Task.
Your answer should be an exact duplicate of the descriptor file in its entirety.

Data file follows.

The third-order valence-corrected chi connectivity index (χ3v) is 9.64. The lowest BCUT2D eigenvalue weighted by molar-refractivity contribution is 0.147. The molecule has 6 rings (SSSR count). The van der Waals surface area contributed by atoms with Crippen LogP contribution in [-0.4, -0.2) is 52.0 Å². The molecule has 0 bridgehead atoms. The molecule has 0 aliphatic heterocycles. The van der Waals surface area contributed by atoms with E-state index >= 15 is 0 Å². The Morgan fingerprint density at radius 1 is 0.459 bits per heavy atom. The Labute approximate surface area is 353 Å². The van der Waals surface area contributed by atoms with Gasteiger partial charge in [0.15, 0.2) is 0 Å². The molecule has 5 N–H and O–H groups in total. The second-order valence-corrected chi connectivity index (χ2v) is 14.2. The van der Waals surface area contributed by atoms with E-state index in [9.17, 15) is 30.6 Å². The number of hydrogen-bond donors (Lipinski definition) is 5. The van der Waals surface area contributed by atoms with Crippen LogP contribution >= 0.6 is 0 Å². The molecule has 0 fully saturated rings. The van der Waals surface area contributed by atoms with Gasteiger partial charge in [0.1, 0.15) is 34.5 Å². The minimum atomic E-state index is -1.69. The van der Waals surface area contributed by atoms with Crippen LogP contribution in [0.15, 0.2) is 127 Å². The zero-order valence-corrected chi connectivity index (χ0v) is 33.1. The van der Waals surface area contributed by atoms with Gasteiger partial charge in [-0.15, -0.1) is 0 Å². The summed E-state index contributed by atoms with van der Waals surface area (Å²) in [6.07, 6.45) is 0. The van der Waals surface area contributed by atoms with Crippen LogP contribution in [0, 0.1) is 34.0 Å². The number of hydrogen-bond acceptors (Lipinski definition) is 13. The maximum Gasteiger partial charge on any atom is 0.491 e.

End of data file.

The third-order valence-corrected chi connectivity index (χ3v) is 9.64. The lowest BCUT2D eigenvalue weighted by molar-refractivity contribution is 0.147. The molecule has 6 rings (SSSR count). The van der Waals surface area contributed by atoms with Crippen LogP contribution in [-0.4, -0.2) is 52.0 Å². The molecule has 0 bridgehead atoms. The molecule has 0 aliphatic heterocycles. The van der Waals surface area contributed by atoms with E-state index >= 15 is 0 Å². The Morgan fingerprint density at radius 1 is 0.459 bits per heavy atom. The Labute approximate surface area is 353 Å². The van der Waals surface area contributed by atoms with Gasteiger partial charge in [0.15, 0.2) is 0 Å². The molecule has 5 N–H and O–H groups in total. The second-order valence-corrected chi connectivity index (χ2v) is 14.2. The van der Waals surface area contributed by atoms with E-state index in [9.17, 15) is 30.6 Å². The number of hydrogen-bond donors (Lipinski definition) is 5. The van der Waals surface area contributed by atoms with Crippen LogP contribution >= 0.6 is 0 Å². The molecule has 0 fully saturated rings. The van der Waals surface area contributed by atoms with Gasteiger partial charge in [0.1, 0.15) is 34.5 Å². The minimum atomic E-state index is -1.69. The van der Waals surface area contributed by atoms with Crippen LogP contribution in [0.15, 0.2) is 127 Å². The zero-order valence-corrected chi connectivity index (χ0v) is 33.1. The van der Waals surface area contributed by atoms with Gasteiger partial charge in [-0.15, -0.1) is 0 Å². The summed E-state index contributed by atoms with van der Waals surface area (Å²) in [6.07, 6.45) is 0. The van der Waals surface area contributed by atoms with Crippen LogP contribution in [0, 0.1) is 34.0 Å². The number of hydrogen-bond acceptors (Lipinski definition) is 13. The maximum Gasteiger partial charge on any atom is 0.491 e.